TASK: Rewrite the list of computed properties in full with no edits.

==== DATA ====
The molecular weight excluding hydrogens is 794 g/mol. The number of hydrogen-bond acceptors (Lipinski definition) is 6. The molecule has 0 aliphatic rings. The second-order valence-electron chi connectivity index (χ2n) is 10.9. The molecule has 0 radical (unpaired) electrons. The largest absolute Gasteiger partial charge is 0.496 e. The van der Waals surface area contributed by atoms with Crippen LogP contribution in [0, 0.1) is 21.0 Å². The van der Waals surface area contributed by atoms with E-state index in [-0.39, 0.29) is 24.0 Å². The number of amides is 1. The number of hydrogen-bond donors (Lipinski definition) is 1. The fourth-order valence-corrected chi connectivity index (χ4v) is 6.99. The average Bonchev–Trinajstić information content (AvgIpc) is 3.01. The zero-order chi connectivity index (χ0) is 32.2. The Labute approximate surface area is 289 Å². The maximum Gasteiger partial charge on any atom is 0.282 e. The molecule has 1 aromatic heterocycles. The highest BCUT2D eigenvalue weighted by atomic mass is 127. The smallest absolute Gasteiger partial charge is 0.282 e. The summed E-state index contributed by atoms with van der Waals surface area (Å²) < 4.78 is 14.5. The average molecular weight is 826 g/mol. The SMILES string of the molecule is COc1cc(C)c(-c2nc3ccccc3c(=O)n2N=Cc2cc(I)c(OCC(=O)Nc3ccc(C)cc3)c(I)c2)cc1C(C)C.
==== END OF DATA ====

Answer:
The molecular weight excluding hydrogens is 794 g/mol. The number of hydrogen-bond acceptors (Lipinski definition) is 6. The molecule has 0 aliphatic rings. The second-order valence-electron chi connectivity index (χ2n) is 10.9. The molecule has 0 radical (unpaired) electrons. The largest absolute Gasteiger partial charge is 0.496 e. The van der Waals surface area contributed by atoms with Crippen LogP contribution in [0, 0.1) is 21.0 Å². The van der Waals surface area contributed by atoms with E-state index in [-0.39, 0.29) is 24.0 Å². The number of amides is 1. The number of hydrogen-bond donors (Lipinski definition) is 1. The fourth-order valence-corrected chi connectivity index (χ4v) is 6.99. The average Bonchev–Trinajstić information content (AvgIpc) is 3.01. The zero-order chi connectivity index (χ0) is 32.2. The Labute approximate surface area is 289 Å². The maximum Gasteiger partial charge on any atom is 0.282 e. The molecule has 1 aromatic heterocycles. The highest BCUT2D eigenvalue weighted by atomic mass is 127. The smallest absolute Gasteiger partial charge is 0.282 e. The summed E-state index contributed by atoms with van der Waals surface area (Å²) < 4.78 is 14.5. The average molecular weight is 826 g/mol. The SMILES string of the molecule is COc1cc(C)c(-c2nc3ccccc3c(=O)n2N=Cc2cc(I)c(OCC(=O)Nc3ccc(C)cc3)c(I)c2)cc1C(C)C.